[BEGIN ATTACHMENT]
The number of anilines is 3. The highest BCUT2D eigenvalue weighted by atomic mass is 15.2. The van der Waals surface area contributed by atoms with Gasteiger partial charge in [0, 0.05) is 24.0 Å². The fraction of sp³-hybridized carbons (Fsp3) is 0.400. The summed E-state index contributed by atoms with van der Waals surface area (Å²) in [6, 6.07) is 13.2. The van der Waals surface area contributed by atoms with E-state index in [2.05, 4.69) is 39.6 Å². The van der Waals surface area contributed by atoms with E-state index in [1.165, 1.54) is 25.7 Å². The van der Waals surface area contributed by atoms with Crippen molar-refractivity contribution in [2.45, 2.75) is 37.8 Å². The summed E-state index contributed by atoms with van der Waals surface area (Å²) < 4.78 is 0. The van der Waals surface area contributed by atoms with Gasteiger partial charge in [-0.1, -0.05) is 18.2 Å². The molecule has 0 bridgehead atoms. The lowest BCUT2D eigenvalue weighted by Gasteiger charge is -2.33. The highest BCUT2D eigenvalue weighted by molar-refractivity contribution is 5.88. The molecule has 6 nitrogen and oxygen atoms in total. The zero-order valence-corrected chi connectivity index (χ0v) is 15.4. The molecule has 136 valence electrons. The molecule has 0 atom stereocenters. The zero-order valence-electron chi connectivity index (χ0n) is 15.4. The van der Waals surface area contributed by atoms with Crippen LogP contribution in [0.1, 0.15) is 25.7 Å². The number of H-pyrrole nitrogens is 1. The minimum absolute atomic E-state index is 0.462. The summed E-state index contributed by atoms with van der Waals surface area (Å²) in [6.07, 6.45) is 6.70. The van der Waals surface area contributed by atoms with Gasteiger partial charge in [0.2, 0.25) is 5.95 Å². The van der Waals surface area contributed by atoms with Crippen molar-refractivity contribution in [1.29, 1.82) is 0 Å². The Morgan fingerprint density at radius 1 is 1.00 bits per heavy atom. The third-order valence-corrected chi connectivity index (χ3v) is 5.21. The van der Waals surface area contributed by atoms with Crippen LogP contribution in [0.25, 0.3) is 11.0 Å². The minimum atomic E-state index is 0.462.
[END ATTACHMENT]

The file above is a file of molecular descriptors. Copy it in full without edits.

The number of anilines is 3. The highest BCUT2D eigenvalue weighted by atomic mass is 15.2. The van der Waals surface area contributed by atoms with Gasteiger partial charge in [0, 0.05) is 24.0 Å². The fraction of sp³-hybridized carbons (Fsp3) is 0.400. The summed E-state index contributed by atoms with van der Waals surface area (Å²) in [6, 6.07) is 13.2. The van der Waals surface area contributed by atoms with E-state index in [2.05, 4.69) is 39.6 Å². The van der Waals surface area contributed by atoms with E-state index in [1.165, 1.54) is 25.7 Å². The van der Waals surface area contributed by atoms with Crippen molar-refractivity contribution in [2.45, 2.75) is 37.8 Å². The summed E-state index contributed by atoms with van der Waals surface area (Å²) < 4.78 is 0. The van der Waals surface area contributed by atoms with Gasteiger partial charge in [-0.1, -0.05) is 18.2 Å². The molecule has 0 bridgehead atoms. The lowest BCUT2D eigenvalue weighted by Gasteiger charge is -2.33. The highest BCUT2D eigenvalue weighted by molar-refractivity contribution is 5.88. The molecule has 6 nitrogen and oxygen atoms in total. The zero-order valence-corrected chi connectivity index (χ0v) is 15.4. The molecule has 136 valence electrons. The molecule has 0 atom stereocenters. The zero-order valence-electron chi connectivity index (χ0n) is 15.4. The van der Waals surface area contributed by atoms with Crippen LogP contribution in [0.1, 0.15) is 25.7 Å². The number of H-pyrrole nitrogens is 1. The minimum absolute atomic E-state index is 0.462. The summed E-state index contributed by atoms with van der Waals surface area (Å²) in [6.07, 6.45) is 6.70. The van der Waals surface area contributed by atoms with Gasteiger partial charge in [0.2, 0.25) is 5.95 Å². The van der Waals surface area contributed by atoms with Crippen molar-refractivity contribution in [1.29, 1.82) is 0 Å². The Morgan fingerprint density at radius 1 is 1.00 bits per heavy atom. The third-order valence-corrected chi connectivity index (χ3v) is 5.21. The van der Waals surface area contributed by atoms with Crippen LogP contribution in [0.25, 0.3) is 11.0 Å². The minimum atomic E-state index is 0.462.